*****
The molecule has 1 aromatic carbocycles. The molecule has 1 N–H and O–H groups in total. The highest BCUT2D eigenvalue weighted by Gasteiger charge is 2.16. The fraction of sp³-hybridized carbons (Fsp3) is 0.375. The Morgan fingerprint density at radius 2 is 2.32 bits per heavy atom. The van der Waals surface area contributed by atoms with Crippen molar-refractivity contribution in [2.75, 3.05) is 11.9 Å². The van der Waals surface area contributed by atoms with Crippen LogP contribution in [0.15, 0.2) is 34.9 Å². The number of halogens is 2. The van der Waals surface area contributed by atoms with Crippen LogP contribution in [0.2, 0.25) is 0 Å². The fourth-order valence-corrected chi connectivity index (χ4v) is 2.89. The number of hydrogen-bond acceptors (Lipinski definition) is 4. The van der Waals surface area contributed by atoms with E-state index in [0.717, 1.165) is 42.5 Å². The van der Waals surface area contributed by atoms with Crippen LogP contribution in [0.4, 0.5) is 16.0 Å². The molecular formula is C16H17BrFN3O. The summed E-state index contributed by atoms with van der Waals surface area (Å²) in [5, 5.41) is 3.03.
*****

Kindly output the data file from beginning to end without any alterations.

The molecule has 1 aromatic carbocycles. The molecule has 1 N–H and O–H groups in total. The highest BCUT2D eigenvalue weighted by Gasteiger charge is 2.16. The fraction of sp³-hybridized carbons (Fsp3) is 0.375. The Morgan fingerprint density at radius 2 is 2.32 bits per heavy atom. The van der Waals surface area contributed by atoms with Crippen molar-refractivity contribution in [2.75, 3.05) is 11.9 Å². The van der Waals surface area contributed by atoms with Crippen LogP contribution in [0.15, 0.2) is 34.9 Å². The number of halogens is 2. The van der Waals surface area contributed by atoms with Crippen LogP contribution in [0.2, 0.25) is 0 Å². The fourth-order valence-corrected chi connectivity index (χ4v) is 2.89. The number of hydrogen-bond acceptors (Lipinski definition) is 4. The van der Waals surface area contributed by atoms with E-state index in [0.717, 1.165) is 42.5 Å². The van der Waals surface area contributed by atoms with Crippen LogP contribution in [0.4, 0.5) is 16.0 Å². The molecular formula is C16H17BrFN3O. The summed E-state index contributed by atoms with van der Waals surface area (Å²) in [5, 5.41) is 3.03.